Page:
BUCKHANNON - City officials hope Buckhannon's TV/cable provider tunes into this message - they're less than pleased with its recent actions.
City engineer Jay Hollen informed Buckhannon City Council members Thursday that Suddenlink Communications recently installed a fiber-optic line along the border of the city cemetery without municipal permission.
Suddenlink officials were supposed to receive an executed right-of-way agreement from the city before proceeding, Hollen told council at its regular meeting, but installed the line prior to receiving the document.
"Much to our surprise, much to mine, they went ahead and installed that line," Hollen said, "and (city attorney) Dave (McCauley) and I are trying to schedule a meeting with Suddenlink to discuss that situation because they were given no verbal or written notice to proceed, so it's in place, but it wasn't supposed to be."
City Attorney Dave McCauley said some time ago, Suddenlink presented a proposed right-of-way agreement to Hollen, which McCauley reviewed. Upon doing so, McCauley pinpointed two issues he wanted to hash out with the cable company in a face-to-face meeting. The first problem was that the right-of-way Suddenlink proposed was a perpetual, or a forever, right-of-way. A perpetual right-of-way is problematic because Suddenlink doesn't own the land along which the fiber-optic line runs, but rather, leases it from the city for a small amount annually, McCauley said. In addition, the term of the lease is tied to the city's franchise agreement with Suddenlink, which is set to expire Dec. 31, 2014.
"If they no longer have a franchise in Buckhannon, they'll no longer have a lease or any entitlement to use our hilltop," McCauley explained.
McCauley also took issue with the fact that Suddenlink officials failed to offer the city any consideration, or proposed payment, in exchange for use of the city's land, which he said is "contrary to the way things work" with other utility companies.
Council, the city's TV/cable Board and Suddenlink officials were set to discuss those concerns during an October meeting, which was canceled and has not yet been rescheduled, McCauley said.
"They certainly don't have any permanent right to do what they are now doing," he added. "I'm not suggesting that we take action and go out there and clip the line ... but at the same time, the city of Buckhannon does not operate in a way where we go in and put water lines and sewer lines and storm lines and things like that in without getting the property owner's written permission before we do it, and we expect the same from the other utility companies."
Councilman Tom O'Neill said it sounded as if McCauley "had described a situation in which Suddenlink was guilty of trespassing."
"Technically, they are," the city attorney replied. "There's no question about it ... I'm just trying to bring some sense of fairness with the other utility companies (who provide service to city customers) to the table, and I don't have any amount in mind, but I think there ought to at least be some negotiation about consideration."
McCauley said Suddenlink offers services of an "in-kind nature" that the city might accept as compensation for the company's use of city land.
"They have some things they can offer to the city ... that we would consider as part of a consideration package, but we'd at least like to talk about it before they just go ahead and use our city property for whatever purpose they seek to use it for," he said.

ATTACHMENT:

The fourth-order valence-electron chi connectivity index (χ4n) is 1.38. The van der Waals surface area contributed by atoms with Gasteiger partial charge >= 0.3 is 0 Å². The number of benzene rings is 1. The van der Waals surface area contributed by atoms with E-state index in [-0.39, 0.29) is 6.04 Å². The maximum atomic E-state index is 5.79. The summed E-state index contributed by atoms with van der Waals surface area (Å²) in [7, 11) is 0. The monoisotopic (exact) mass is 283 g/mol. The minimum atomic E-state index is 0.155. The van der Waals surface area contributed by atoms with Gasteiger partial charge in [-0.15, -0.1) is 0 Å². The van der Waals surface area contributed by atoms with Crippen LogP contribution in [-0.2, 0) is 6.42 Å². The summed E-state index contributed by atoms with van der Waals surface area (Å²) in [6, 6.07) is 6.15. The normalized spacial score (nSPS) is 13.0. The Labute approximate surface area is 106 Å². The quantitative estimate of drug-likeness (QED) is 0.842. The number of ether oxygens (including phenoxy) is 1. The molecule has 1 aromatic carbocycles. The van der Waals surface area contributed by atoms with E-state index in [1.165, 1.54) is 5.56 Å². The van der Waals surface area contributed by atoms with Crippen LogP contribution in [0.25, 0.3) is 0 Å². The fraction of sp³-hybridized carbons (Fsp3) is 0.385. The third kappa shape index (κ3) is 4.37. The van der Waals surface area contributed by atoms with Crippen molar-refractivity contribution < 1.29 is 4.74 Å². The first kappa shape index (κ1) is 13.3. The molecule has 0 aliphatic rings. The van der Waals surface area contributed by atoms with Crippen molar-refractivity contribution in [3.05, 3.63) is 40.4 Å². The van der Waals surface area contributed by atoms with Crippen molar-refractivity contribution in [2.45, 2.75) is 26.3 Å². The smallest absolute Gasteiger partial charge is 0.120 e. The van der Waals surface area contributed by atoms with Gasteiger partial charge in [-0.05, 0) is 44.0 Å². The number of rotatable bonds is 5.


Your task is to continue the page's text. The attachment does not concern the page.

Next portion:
Councilman Ron Pugh said this might be a prime opportunity "to get some of the channels they (Suddenlink) haven't been willing to give us before." Pugh noted the cost of installing the fiber-optic line was likely substantial.
"I feel like they'd probably be willing to give us some consideration rather than to have to take it up," Pugh said.
McCauley said he wanted to make it clear that the city wasn't "at war" with Suddenlink, noting the company provides TV cable and Internet services to the Stockert Youth Center for no charge.
"There's lots of nice perks," he pointed out.
"It's very nice what they provide to the city of Buckhannon," Pugh countered, "but what they provide to the citizens though is basically a lot of crap. The cable service is terrible."
McCauley also said Michael Kelemen, local director of government relations for Suddenlink Communications, has been very apologetic - but Pugh said he believed there should still be consequences.
"I'm sorry I got every speeding ticket I've gotten too, but I've still had to pay them," Pugh said.
In a phone interview Friday with The Inter-Mountain, Kelemen was quick to point out the pros of putting in the fiber-optic line.
"It's going to be very beneficial to the entire area," he said. "It's a redundant route, so that means if the fiber line gets cut, there is now a back-up fiber line we switch over to."
Kelemen said the route change will enable the company to "keep cable services on."
When asked why the company installed the line without receiving an executed right-of-way agreement from the city, Keleman said Suddenlink was simply eager to proceed with the project.
"There obviously was some miscommunication or misunderstanding on our part," he admitted, "and in our zeal to complete the project, we may not have gotten all the approvals that we needed to get."
And although he didn't suggest any specific terms of a potential agreement, Kelemen said he's hopeful that the company and the city of Buckhannon can settle upon "a successful resolution" in the near future.
- Contact Katie Kuba by email at firstname.lastname@example.org. Follow her on Twitter at IMT_Kuba.